List of Scots is an incomplete list of notable people from Scotland. ... Ian Bannen (June 29, 1928 - November 3, 1999) was a Scottish character actor and occasional leading man. ... Billy Boyd (born 28 August 1968 in Glasgow) is a Scottish actor most widely known for playing Peregrin Took (Pippin), in the film adaptations of The Lord of the Rings (2001-2003) and Barrett Bonden in Peter Weirs film Master and Commander: The Far Side of the World (2003). ... Gerard James Gerry Butler (born November 13, 1969) is a Scottish actor and singer. ... Peter Capaldi (born 1958, Glasgow) is a Scottish actor and director. ... Robert Carlyle, OBE (born April 14, 1961) is a Scottish movie actor. ... Hamish Clark says he was born in 1965 - but we think hes being SLIGHTLY economical with the truth there - in Broughty Ferry, Dundee). ... Robbie Coltrane as Rubeus Hagrid Robbie Coltrane, OBE (born Anthony Robert McMillan on March 30, 1950) is a Scottish actor. ... Sir Thomas Sean Connery (born August 25, 1930 in Edinburgh) is an Oscar-winning British actor (who is culturally from a Scottish background) and producer who is best known as the first actor to portray James Bond on film. ... William Billy Connolly, CBE, (born 24 November 1942) is a comedian, musician, presenter, and actor. ... Tom Conti (born November 22, 1941) is a Scottish actor. ... —Charles ORourke 16:43, August 21, 2005 (UTC) Categories: Possible copyright violations ... Brian Denis Cox, CBE (born June 1, 1946 in Dundee, Scotland) is a Scottish actor, notable for being the first actor to play Hannibal Lecter, a role he took in the Michael Mann film Manhunter (in which the characters surname was spelled Lecktor). Image:Http://www. ... Alan Cumming (born 27 January 1965 in Aberfeldy, Perth and Kinross), is a Scottish film, television and stage actor, best known for his film roles in GoldenEye, as Boris Grishenko; in X2: X-Men United, as Kurt Wagner/Nightcrawler; and on the stage with his Tony Award-winning performance as... Craig Ferguson (born 17 May 1962) is a Scottish Emmy-nominated actor, film director, screenwriter, comedian, composer, and novelist. ... Rikki Fulton OBE (April 15, 1924 - January 27, 2004), was a Scottish comedy actor best remembered for the character of Reverend IM Jolly in his long-running television show Scotch and Wry. ... Janey Godley is a stand-up comedian, writer and raconteur, born in 1961 and brought up in Shettleston, Glasgow, Scotland. ... John Hannah as Rebus John Hannah (born April 23, 1962) is a Scottish actor from East Kilbride. ... David Hayman (born 1950) is a Scottish film and television actor and director. ... Douglas Henshall is a Scottish actor. ... Gordon Cameron Jackson, OBE (December 19, 1923 - January 15, 1990), was a prolific Scottish character actor, best known for his roles in the film The Great Escape, the spy thriller The Ipcress File, and the television series, Upstairs Downstairs (for which he won a best supporting actor Emmy Award) and... Deborah Kerr Deborah Kerr CBE (born 30 September 1921) is a Scottish actress and a recipient of an Academy Honorary Award for a motion picture career that has always stood for perfection, discipline and elegance. ... John Laurie (25 March 1897 - 23 June 1980) was an actor born in Dumfries, Scotland. ... Denis Lawson as Wedge Antilles in Star Wars Episode VI: Return of the Jedi Denis Lawson (born September 27, 1947 in Crieff, Perthshire, Scotland), is a Scottish actor. ... Fulton Mackay (August 12, 1922 - June 6, 1987) was a Scottish actor. ... McAvoy as Mr Tumnus in The Chronicles of Narnia: The Lion, the Witch and the Wardrobe James McAvoy (born on 1 January 1979) is a BAFTA-winning Scottish actor. ... David Keith McCallum (born September 19, 1933) is a prolific Scottish actor and the son of concertmaster violinist David McCallum, Sr. ... Ian McDiarmid as Senator Palpatine in The Phantom Menace. ... Angus Macfadyen (born September 21, 1963 in Glasgow) is a Scottish actor. ... Paul McGillion born in Paisley, Scotland in January 5, 1969 and raised in Canada, is a Vancouver-based actor who has worked in television, film and theatre since 1990. ... Ewan Gordon McGregor (born March 31, 1971) is a Scottish actor who has had significant success in mainstream, indie and art house films. ... Kevin McKidd as Lucius Vorenus in the TV series Rome. ... Peter Mullan (born in 1959 in Peterhead, Scotland) is a Scottish actor who has been appearing in films since 1990. ... Daniela Nardini (1968 – ) is a Scottish actress, best known for her role as Anna Forbes in the BBC tv series This Life. ... Bill Paterson is a Scottish actor who has appeared in many films, plays and television series. ... Dougray Scott (born Stephen Scott on November 25, 1965) is a Scottish television and film actor. ... Lady Kennedy (17 January 1926 – 31 January 2006), known as Moira Shearer, was an internationally famous British ballet dancer and actress. ... Alastair Sim Alastair Sim CBE (October 9, 1900 – August 19, 1976) was a Scottish character actor, whose comic appearance ensured him success in a string of classic British films. ... John Gordon Sinclair (born 1962, Glasgow) is a Scottish actor most famous for playing Gregory in Gregorys Girl (1981), when he was 19 years old. ... David Tennant, the stage name of David John McDonald, (born 18 April 1971) is a Scottish television, film and stage actor from Bathgate in West Lothian, best known as the tenth actor to portray the Doctor in the television series Doctor Who. ...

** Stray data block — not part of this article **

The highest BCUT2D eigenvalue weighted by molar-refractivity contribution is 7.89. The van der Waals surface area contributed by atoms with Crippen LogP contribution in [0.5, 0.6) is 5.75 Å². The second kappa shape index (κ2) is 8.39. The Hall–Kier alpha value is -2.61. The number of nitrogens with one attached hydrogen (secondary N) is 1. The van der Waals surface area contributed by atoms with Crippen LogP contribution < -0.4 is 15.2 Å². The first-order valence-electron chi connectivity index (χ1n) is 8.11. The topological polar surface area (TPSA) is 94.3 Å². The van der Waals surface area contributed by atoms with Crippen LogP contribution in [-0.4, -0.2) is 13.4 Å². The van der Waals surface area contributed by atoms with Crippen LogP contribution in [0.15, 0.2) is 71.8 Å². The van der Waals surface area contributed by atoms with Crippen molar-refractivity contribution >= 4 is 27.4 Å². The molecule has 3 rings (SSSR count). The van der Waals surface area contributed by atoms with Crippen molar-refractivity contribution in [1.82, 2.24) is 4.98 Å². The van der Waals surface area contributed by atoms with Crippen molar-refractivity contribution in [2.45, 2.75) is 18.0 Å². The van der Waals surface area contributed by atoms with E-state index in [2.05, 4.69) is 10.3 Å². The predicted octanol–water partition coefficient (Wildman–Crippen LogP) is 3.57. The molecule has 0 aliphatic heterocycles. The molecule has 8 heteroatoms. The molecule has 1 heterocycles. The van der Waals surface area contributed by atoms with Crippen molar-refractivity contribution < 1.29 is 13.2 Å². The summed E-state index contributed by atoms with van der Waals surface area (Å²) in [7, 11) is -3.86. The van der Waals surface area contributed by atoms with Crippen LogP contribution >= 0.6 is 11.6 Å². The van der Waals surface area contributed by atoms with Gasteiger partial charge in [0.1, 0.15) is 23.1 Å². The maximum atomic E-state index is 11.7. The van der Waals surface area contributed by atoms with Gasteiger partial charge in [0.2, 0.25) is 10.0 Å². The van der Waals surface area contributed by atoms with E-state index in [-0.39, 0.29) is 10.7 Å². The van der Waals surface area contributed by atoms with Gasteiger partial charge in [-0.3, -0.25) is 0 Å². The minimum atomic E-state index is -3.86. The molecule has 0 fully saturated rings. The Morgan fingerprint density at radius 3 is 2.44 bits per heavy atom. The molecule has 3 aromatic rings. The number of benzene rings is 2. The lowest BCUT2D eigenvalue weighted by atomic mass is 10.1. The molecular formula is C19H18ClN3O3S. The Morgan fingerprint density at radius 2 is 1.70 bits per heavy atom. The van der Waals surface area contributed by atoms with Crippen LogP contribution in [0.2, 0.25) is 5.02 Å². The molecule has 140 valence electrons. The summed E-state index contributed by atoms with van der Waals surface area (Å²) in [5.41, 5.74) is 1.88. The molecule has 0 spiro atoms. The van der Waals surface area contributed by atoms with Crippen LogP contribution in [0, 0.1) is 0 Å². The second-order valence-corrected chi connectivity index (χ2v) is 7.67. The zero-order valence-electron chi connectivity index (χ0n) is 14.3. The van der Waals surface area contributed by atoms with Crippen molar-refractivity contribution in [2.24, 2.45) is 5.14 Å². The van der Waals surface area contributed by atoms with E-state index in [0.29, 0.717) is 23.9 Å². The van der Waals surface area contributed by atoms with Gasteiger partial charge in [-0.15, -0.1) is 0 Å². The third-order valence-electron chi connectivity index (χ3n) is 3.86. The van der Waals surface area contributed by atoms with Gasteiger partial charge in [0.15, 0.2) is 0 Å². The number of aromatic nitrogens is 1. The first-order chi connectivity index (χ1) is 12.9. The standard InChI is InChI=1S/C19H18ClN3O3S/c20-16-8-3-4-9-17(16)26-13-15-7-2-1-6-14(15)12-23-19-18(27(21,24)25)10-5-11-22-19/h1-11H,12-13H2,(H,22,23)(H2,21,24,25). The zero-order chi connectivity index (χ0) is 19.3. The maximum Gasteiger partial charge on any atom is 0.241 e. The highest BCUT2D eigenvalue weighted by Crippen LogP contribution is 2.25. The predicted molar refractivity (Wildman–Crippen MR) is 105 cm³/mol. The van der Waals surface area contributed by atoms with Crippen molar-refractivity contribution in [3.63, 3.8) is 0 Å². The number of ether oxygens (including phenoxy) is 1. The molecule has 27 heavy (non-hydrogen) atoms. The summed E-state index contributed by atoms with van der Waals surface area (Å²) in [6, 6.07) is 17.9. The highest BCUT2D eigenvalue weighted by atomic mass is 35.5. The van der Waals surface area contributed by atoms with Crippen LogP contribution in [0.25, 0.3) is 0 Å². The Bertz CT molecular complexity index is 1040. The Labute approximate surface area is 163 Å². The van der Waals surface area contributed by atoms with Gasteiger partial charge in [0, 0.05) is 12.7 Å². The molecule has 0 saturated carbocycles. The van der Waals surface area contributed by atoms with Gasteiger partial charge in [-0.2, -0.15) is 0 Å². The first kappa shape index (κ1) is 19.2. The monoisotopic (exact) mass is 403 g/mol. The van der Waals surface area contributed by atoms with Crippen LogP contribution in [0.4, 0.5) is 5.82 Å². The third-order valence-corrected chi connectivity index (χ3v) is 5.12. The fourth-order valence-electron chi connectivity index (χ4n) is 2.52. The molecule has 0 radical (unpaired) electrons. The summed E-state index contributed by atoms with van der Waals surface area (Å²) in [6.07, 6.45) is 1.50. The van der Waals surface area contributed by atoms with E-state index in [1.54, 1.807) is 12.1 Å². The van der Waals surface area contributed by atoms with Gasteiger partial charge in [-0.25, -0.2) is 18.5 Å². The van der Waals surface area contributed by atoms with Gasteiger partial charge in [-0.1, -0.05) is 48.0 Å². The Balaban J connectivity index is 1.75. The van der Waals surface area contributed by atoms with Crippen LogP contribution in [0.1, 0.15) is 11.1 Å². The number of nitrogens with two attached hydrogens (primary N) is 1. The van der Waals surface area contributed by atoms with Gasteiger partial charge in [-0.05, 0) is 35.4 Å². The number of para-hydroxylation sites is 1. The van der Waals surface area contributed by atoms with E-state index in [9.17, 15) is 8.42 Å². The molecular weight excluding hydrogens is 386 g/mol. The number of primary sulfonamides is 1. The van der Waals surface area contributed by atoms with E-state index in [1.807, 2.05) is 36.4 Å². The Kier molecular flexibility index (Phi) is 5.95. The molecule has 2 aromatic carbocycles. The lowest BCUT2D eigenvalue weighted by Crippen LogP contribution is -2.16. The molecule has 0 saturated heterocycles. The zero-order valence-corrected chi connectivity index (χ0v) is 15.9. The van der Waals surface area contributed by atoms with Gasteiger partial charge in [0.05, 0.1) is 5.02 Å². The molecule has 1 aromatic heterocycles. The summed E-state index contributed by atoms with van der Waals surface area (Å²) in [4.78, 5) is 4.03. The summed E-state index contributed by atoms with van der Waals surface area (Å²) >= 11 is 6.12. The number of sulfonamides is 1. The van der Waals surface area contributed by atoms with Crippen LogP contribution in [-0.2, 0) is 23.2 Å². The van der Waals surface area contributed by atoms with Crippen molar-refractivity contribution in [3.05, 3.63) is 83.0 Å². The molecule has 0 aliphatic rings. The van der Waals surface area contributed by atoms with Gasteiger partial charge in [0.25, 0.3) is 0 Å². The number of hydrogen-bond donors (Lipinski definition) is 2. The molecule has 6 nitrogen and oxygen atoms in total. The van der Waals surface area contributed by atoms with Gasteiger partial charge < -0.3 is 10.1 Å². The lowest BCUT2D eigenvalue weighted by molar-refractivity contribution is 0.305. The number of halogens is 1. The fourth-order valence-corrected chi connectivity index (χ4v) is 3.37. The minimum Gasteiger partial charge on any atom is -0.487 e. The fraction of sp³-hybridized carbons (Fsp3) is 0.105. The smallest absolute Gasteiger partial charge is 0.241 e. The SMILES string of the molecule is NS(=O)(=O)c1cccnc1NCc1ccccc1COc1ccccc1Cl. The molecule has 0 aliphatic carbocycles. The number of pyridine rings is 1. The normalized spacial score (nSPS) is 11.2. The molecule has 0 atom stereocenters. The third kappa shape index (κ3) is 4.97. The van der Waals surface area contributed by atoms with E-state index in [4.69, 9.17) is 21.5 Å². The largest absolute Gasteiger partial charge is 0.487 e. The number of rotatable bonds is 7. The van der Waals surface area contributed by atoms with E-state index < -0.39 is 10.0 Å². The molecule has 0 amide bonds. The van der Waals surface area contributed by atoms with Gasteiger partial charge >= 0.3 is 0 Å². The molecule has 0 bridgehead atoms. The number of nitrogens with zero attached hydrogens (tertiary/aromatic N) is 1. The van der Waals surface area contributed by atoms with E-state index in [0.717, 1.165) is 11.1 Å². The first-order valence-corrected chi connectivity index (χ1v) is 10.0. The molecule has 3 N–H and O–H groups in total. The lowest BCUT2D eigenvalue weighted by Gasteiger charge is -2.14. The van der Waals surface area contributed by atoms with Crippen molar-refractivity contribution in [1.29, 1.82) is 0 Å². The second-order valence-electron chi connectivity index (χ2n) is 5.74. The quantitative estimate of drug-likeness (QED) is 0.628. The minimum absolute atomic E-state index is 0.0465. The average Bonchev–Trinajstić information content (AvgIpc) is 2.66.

Robert Adam Robert Adam (3 July 1728 - 3 March 1792) was a Scottish architect, interior designer and furniture designer, born in Kirkcaldy, Fife, Scotland. ... William Adam (1684 - 1748) was a Scottish architect and builder, born in Fife, Scotland. ... The Central Hotel at Glasgow Central Station Robert Rowand Anderson (1834 – 1921) was an important Scottish Victorian architect. ... Edward Calvert (born circa late 1847 - early 1848; died 26 June 1914) was a Scottish domestic architect. ... Cameron Gallery in Tsarskoe Selo Charles Cameron (1730s-1812) was a Scottish architect who introduced the Adam style into Russian architecture. ... Sir Robert Stodart Lorimer (1864 - 1929) was a prolific Scottish architect noted for his restoration work on historic houses and castles, and for promotion of the Arts and Crafts style. ... For the chemist and inventor, see Charles Mackintosh. ... Architect at his drawing board, 1893 An Architect is a person who is involved in the planning, designing and oversight of a buildings construction. ... Designer is a broad term for a person who designs any of a variety of things. ... Oh ye, all ye that walk in Willowood, 1902. ... Robert Matthew (1906 - 1975) was a Scottish architect and a leading proponent of modernism. ... James Playfair (1755 - 1794) was a Scottish architect who worked largely in the Neoclassical tradition. ... Old College, University of Edinburgh, courtyard facade: detail by Playfair William Henry Playfair (1790-1857) was one of the greatest Scottish architects of the 19th Century. ... David Rhind was a Scottish architect, born in Edinburgh in 1808 to parents John Rhind (a cashier to the Edinburgh Friendly Insurance Company) and his wife Marion Anderson. ... James Robert Rhind was born in Inverness in 1854, where he trained as an architect in his fathers practice. ... Sir Basil Urwin Spence (13 August 1907 – 19 November 1976) was a Scottish architect, most notably associated with Coventry Cathedral and the Beehive, but also responsible for numerous other buildings in the Modernist/Brutalist style. ... Arthur M. Sackler Museum, Harvard University. ... Thomas Smith Tait (1882 - 1954) was a prominent Scottish architect. ... Thomsons Egyptian Halls on Union Street Alexander Greek Thomson (1817-1875) one of the great Glaswegian architects, who some believe to be the equal to Charles Rennie Mackintosh. ...